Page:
Site Connecting African Americans to Outdoors
Rue Mapp, founder of OutdoorAfro.com, has been invited to White House to help shape the Obama administration’s Great Outdoors and Let’s Move campaigns.
She is working with the California Association of RV Parks and Campgrounds (CalARVC), which hopes her upcoming camping trips will inspire African American families to enjoy the Great Outdoors in greater numbers.
Through her website, Mapp is exploring how to encourage more African Americans to hike, ski and go camping and helpfully illustrate how involvement in outdoor activities can enhance the lives of African Americans.
According to a press release, OutdoorAfro.com is filled with stories, photos, event listings and other resources that educate, motivate and inspire African Americans in the Bay Area and across the country to enjoy the Great Outdoors with their families, friends and with others they meet in this online community.
Online readers will find photos, videos and blog postings of African Africans who enjoy bicycling, hiking, camping, birdwatching and outdoor photography as well as skiing, rock climbing, whitewater rafting and scuba diving.
Other features include discussion groups, blog postings and event calendar and to help connect African Americans across the country who are eager to interact in nature with other African Americans.
In addition to hiking and biking enthusiasts, website readers will be able to exchange healthy recipes with one another and share photos, videos and descriptions of their trips to scenic destinations as diverse as Belize and Denali National Park in Alaska.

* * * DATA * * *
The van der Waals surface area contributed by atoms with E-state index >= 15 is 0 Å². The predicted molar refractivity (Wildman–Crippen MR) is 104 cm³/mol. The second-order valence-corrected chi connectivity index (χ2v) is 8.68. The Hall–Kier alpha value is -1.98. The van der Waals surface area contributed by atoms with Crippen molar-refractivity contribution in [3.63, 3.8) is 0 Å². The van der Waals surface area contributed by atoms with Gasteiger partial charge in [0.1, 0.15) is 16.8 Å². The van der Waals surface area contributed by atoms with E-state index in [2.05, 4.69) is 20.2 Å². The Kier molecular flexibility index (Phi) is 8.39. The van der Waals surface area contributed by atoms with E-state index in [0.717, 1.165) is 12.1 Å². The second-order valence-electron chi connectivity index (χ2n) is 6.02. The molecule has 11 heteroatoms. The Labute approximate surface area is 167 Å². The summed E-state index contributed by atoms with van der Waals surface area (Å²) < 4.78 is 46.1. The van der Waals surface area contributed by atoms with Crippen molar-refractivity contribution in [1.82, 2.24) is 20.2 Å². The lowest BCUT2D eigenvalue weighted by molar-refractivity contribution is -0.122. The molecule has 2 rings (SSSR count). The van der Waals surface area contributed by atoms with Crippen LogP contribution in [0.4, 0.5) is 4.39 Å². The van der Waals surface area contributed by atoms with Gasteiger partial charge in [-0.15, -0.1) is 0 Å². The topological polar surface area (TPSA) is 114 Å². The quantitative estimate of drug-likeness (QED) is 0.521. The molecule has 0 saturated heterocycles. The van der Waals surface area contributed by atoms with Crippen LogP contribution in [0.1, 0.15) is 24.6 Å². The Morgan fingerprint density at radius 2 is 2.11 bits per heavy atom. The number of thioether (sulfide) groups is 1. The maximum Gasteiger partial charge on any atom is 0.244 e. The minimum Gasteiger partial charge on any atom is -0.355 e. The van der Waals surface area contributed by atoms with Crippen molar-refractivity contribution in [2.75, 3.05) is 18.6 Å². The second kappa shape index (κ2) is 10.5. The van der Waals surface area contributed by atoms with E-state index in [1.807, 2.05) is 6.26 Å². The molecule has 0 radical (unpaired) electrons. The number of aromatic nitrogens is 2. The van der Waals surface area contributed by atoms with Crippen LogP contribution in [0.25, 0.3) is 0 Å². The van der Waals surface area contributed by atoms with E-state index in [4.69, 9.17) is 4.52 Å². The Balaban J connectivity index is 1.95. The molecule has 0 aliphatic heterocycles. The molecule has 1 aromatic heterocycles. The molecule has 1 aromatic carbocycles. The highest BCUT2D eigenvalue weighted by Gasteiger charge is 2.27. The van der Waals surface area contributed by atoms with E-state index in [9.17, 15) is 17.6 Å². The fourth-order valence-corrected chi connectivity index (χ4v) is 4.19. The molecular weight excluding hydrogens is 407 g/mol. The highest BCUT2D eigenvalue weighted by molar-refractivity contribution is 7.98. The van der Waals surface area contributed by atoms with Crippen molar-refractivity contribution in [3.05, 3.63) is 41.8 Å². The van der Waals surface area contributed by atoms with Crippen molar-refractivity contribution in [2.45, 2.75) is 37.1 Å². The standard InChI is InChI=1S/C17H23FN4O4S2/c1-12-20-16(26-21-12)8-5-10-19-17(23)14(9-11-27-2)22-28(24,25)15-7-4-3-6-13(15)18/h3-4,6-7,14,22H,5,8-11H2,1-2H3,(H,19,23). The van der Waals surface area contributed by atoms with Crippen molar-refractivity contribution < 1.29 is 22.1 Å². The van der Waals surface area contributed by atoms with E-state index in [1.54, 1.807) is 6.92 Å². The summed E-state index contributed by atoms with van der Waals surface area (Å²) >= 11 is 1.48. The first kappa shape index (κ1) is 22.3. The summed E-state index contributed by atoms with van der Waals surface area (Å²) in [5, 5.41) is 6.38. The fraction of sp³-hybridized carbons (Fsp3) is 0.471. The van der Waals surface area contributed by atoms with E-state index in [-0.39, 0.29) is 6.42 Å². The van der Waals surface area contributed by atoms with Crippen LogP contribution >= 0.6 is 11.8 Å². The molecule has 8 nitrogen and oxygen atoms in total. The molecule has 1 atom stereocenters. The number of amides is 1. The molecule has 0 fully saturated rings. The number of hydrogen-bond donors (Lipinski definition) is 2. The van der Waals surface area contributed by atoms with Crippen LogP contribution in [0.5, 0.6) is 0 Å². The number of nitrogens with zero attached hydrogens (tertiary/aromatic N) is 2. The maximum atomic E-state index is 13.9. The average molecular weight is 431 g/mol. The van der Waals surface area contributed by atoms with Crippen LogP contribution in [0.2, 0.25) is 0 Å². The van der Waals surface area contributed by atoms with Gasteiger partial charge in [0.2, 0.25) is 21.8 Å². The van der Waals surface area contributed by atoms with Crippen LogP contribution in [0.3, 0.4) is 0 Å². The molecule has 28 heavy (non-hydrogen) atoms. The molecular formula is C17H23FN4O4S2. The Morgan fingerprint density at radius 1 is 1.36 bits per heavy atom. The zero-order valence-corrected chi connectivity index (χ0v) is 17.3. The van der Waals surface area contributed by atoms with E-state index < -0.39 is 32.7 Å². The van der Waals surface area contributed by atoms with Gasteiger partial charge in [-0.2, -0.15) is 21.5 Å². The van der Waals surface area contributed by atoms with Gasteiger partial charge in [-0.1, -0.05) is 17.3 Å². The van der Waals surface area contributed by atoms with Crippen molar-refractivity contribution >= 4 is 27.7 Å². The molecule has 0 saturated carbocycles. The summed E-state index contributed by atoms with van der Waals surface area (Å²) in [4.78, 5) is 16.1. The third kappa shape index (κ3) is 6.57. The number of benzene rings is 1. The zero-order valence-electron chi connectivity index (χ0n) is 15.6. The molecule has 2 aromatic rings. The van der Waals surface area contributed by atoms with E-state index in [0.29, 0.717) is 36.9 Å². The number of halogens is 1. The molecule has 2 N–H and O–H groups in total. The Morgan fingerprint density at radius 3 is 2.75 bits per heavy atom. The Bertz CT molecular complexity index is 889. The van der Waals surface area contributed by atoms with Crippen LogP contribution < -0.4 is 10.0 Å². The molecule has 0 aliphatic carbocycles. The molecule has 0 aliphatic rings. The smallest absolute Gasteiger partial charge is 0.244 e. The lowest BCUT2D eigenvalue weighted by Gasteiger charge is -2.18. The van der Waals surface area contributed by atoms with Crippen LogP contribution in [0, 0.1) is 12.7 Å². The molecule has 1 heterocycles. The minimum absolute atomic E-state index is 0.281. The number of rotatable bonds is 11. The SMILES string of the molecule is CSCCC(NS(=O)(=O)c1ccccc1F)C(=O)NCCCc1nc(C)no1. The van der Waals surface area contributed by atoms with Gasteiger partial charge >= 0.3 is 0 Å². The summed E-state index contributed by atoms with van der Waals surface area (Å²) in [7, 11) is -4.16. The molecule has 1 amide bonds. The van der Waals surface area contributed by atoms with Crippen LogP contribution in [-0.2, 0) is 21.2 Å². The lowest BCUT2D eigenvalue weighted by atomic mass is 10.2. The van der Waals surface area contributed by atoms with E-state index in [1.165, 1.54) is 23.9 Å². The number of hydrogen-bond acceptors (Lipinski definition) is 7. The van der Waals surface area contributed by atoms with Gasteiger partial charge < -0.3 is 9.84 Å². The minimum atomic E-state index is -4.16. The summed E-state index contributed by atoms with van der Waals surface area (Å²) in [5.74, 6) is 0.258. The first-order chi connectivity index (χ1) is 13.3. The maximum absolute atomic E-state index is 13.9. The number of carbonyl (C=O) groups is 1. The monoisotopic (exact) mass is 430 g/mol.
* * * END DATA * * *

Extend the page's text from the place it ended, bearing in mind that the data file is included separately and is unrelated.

“We’re like a platform where people can be visible to each other,” Mapp said.
Since it was founded two years ago, more than 7,000 African Americans have become active members of OutdoorAfro.com, and the numbers are growing. All of them are passionate about the outdoors and are eager to find other African Americans to enjoy activities with, Mapp said in the press release.
“It’s imperative, not merely for the sake of enjoying the beauty of nature, but for our own health,” Mapp said. “Right now, we’re facing 30% obesity among African American youth. In Oakland, it’s closer to 50 percent. So we’re looking now at a generation with lower life expectancy than their parents because they’re starting off on the wrong foot.”
“In my lifetime,” she said, “I’d like to see African Americans enjoying the outdoors freely without inhibition and without spectacle and to be able to do so in a way where it’s no big deal to see African Americans involved in recreational activities outdoors.”